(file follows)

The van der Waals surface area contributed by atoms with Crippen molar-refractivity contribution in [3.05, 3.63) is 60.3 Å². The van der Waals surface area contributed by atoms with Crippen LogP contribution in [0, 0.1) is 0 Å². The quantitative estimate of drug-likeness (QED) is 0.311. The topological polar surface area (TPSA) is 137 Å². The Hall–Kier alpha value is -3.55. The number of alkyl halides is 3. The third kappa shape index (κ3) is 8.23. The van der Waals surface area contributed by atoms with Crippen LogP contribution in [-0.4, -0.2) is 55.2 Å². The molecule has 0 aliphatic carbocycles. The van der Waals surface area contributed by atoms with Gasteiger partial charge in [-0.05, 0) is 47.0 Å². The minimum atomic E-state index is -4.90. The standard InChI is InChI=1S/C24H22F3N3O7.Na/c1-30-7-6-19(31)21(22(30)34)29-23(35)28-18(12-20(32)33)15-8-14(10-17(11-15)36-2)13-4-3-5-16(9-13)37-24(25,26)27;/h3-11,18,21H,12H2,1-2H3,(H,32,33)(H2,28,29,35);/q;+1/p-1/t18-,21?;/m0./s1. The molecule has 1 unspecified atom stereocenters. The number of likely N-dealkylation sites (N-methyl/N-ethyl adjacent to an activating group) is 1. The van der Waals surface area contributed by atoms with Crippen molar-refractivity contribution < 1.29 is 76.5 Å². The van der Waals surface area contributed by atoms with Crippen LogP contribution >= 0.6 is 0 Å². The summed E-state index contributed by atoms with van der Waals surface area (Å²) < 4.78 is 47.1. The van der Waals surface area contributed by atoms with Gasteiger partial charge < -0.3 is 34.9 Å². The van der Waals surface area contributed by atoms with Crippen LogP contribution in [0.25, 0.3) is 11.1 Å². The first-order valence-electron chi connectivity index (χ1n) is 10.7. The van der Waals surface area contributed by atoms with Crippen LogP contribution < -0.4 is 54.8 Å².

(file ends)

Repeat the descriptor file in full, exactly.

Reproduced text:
The van der Waals surface area contributed by atoms with Crippen molar-refractivity contribution in [3.05, 3.63) is 60.3 Å². The van der Waals surface area contributed by atoms with Crippen LogP contribution in [0, 0.1) is 0 Å². The quantitative estimate of drug-likeness (QED) is 0.311. The topological polar surface area (TPSA) is 137 Å². The Hall–Kier alpha value is -3.55. The number of alkyl halides is 3. The third kappa shape index (κ3) is 8.23. The van der Waals surface area contributed by atoms with Crippen LogP contribution in [-0.4, -0.2) is 55.2 Å². The molecule has 0 aliphatic carbocycles. The van der Waals surface area contributed by atoms with Gasteiger partial charge in [-0.05, 0) is 47.0 Å². The minimum atomic E-state index is -4.90. The standard InChI is InChI=1S/C24H22F3N3O7.Na/c1-30-7-6-19(31)21(22(30)34)29-23(35)28-18(12-20(32)33)15-8-14(10-17(11-15)36-2)13-4-3-5-16(9-13)37-24(25,26)27;/h3-11,18,21H,12H2,1-2H3,(H,32,33)(H2,28,29,35);/q;+1/p-1/t18-,21?;/m0./s1. The molecule has 1 unspecified atom stereocenters. The number of likely N-dealkylation sites (N-methyl/N-ethyl adjacent to an activating group) is 1. The van der Waals surface area contributed by atoms with Crippen molar-refractivity contribution < 1.29 is 76.5 Å². The van der Waals surface area contributed by atoms with Crippen LogP contribution >= 0.6 is 0 Å². The summed E-state index contributed by atoms with van der Waals surface area (Å²) < 4.78 is 47.1. The van der Waals surface area contributed by atoms with Gasteiger partial charge < -0.3 is 34.9 Å². The van der Waals surface area contributed by atoms with Crippen LogP contribution in [0.25, 0.3) is 11.1 Å². The first-order valence-electron chi connectivity index (χ1n) is 10.7. The van der Waals surface area contributed by atoms with Crippen LogP contribution < -0.4 is 54.8 Å².